CHICAGO — When buses full of migrants sent from Texas arrived outside Chicago’s Union Station, a consortium of public service providers and nonprofits sprang into action.
The groups had been told that Texas Governor Greg Abbott would be sending people to Chicago, but they received no official notice of when people would arrive, how many would come, or what special needs they might have, Marie Jochum said. Senior Director of Special Projects. for Catholic Charities in the Archdiocese of Chicago.
Catholic Charities is among the groups providing assistance to migrants, including asylum seekers.
“I think we knew the night before that they were coming,” Jochum said, adding that the information had come through unofficial channels.
The first group arrived on the evening of August 31 and by September 11 other buses had arrived. Another wave of migrants arrived on September 20, bringing the number to around 800 in recent weeks.
Abbott also sent about 8,100 migrants to Washington and more than 2,600 to New York. It began transporting migrants to these sanctuary cities in April.
In Chicago, migrants were housed not only in city shelters, but also — especially families with young children — in suburban hotels.
Passengers on the first buses came from Venezuela and included families with young children and babies and single men. As more buses arrived, migrants from Cuba and Nicaragua also arrived, along with others from Venezuela.
Around 6 million Venezuelans are refugees and migrants worldwide, according to the UN refugee organization.
Chicago city officials, nonprofit leaders and religious leaders have pledged to help the migrants, who have all been admitted at the border and can remain in the United States while their cases are processed .
But they protested Abbott’s actions, which he says are necessary because the administration led by President Joe Biden, a Democrat, is not doing enough to stem the flow of migrants and border towns are ‘overrun’. . Abbott is a Republican.
“Treating God’s children as political pawns is beneath any elected official, especially when dealing with marginalized and suffering people,” Chicago Cardinal Blase J. Cupich said in a Sept. 2 statement.
“The Archdiocese of Chicago stands with local civic and religious leaders who are committed to supporting these newcomers seeking a better and safer life,” he said.
Once the first buses arrived, the migrants were transported to a shelter where they could have a hot meal, shower and sleep for the night, and the next day they were taken to a reception center where they received health screenings and help in determining their next step.
Some of them have relatives or friends in Chicago, and they received help contacting them, Jochum said, while others were trying to meet family members in other cities. Most of them just want to start their new life, she said.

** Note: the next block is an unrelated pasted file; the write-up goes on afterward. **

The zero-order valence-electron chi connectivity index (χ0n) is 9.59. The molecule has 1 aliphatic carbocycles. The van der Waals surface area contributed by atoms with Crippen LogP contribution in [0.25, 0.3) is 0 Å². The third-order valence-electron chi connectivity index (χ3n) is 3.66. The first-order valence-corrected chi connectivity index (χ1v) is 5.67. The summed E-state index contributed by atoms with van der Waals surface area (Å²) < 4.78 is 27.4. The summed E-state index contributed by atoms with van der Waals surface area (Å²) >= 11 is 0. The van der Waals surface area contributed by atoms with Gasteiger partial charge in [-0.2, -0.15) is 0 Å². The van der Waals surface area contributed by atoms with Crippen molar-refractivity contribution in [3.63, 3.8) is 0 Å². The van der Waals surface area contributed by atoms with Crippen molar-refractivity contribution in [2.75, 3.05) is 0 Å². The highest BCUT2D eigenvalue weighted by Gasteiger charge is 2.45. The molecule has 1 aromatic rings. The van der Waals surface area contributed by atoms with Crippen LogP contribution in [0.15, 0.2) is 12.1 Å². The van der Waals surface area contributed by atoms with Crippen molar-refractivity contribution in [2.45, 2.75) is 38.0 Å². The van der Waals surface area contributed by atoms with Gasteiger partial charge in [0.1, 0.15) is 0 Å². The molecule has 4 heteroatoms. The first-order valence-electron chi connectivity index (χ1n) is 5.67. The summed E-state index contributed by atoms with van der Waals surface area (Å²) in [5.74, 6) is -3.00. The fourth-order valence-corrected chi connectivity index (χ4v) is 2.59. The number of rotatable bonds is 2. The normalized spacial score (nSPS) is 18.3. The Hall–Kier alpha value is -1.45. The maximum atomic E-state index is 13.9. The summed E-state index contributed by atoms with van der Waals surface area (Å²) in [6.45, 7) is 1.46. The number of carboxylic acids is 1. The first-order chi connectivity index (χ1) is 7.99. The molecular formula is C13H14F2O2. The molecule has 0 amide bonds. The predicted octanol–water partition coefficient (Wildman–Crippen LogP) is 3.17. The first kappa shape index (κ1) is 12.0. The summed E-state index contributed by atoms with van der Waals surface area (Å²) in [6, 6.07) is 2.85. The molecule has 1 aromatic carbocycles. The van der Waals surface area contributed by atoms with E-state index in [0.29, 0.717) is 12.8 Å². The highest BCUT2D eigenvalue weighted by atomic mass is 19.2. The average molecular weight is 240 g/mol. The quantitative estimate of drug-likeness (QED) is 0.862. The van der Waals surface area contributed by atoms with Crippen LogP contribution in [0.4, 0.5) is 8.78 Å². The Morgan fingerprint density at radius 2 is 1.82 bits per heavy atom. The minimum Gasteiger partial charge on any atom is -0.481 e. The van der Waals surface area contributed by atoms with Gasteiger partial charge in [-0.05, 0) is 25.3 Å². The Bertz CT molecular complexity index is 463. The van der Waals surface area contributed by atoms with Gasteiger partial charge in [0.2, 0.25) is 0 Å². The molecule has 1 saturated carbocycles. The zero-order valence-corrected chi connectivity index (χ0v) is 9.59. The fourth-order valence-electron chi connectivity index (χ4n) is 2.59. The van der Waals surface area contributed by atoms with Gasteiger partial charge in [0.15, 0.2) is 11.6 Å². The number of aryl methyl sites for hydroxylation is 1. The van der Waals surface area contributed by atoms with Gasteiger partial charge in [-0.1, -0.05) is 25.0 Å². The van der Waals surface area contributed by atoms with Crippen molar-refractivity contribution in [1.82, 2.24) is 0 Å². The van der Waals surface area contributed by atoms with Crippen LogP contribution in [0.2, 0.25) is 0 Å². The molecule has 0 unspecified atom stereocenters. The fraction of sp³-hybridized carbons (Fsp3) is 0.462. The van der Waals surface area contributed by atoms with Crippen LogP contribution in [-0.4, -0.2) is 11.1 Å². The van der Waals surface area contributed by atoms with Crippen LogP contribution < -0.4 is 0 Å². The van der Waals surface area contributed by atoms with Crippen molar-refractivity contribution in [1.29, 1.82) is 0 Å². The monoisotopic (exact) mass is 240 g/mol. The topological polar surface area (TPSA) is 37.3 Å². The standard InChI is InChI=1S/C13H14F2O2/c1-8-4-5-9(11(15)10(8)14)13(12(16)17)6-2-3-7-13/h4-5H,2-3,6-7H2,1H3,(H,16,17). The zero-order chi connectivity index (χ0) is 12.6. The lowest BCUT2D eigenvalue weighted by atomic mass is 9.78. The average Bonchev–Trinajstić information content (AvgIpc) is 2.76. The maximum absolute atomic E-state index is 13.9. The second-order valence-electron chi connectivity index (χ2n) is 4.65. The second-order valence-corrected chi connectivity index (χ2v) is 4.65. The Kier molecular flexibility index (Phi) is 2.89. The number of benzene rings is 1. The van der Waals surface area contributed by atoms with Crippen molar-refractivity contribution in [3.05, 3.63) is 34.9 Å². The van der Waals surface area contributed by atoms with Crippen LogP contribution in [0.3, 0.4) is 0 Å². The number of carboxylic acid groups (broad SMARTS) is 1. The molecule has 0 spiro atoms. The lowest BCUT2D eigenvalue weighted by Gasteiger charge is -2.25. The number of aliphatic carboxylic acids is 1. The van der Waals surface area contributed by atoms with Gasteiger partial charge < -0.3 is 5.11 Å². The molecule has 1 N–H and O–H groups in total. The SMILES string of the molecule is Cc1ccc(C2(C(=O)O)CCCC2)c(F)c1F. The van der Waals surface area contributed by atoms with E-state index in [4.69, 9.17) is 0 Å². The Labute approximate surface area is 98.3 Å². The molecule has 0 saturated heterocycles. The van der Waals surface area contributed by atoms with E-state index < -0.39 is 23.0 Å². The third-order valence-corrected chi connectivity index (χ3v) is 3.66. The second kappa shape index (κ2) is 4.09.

Migrants who came to Chicago were grateful for the help they received, Jochum told Chicago Catholic, the newspaper of the Archdiocese of Chicago. “Many of them said it was the best welcome they had received in any city since leaving Venezuela.”
She spoke to a woman who walked from Venezuela through Central America and Mexico with her husband and 17-month-old daughter, and she is pregnant and expects to give birth in a few weeks.
Most people have been traveling for over a month and until they reach the US border mostly on foot.
Such was the case of two brothers whom Father Wayne Watts spoke to during his visit to the reception center on September 6.
Watts, pastor of Sts. Joseph and Francis Xavier Parish in Wilmette, Illinois, and associate administrator of Catholic Charities, said the young men – “children”, he called them – did not know how long they had walked from Venezuela to the US border. They were hoping to make contact with a family acquaintance in suburban Chicago.
“They were very, very grateful for the welcome,” he said.
Other migrants arriving in Chicago were sent by Mayor Oscar Leeser of El Paso, Texas, a Democrat. To date, the city has sent about 150 migrants to Chicago and more than 2,500 migrants to New York.
Interviewed Sept. 18 on ABC’s “This Week,” Leeser said more than 1,000 migrants arrive in El Paso every day.
Jochum said Catholic Charities and other organizations involved in helping these migrants – including the Salvation Army, the National Immigration Justice Center, the Resurrection Project, the Illinois Coalition for Immigrant and refugees, among others, and various government agencies – have a lot of experience in providing this type of assistance.
Catholic Charities, which provides case management services to individuals and families, has a longstanding refugee resettlement program, working with people who come to the United States with refugee status, she said. .
These refugees have more resources from the federal government when they arrive, but they have similar needs.
The agency has also responded to more requests from asylum seekers who come on their own to seek emergency assistance, she said. He also reached out to Catholic Charities sister agencies in New York and Washington to learn of their experiences with busloads of migrants arriving from Texas.
“The important thing here is that the dignity of these people must be elevated,” she said. “They are not helpless and are not pawns in a game. This is an opportunity to welcome our brothers and sisters.
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Martin is an editor at Chicago Catholic, the newspaper of the Archdiocese of Chicago.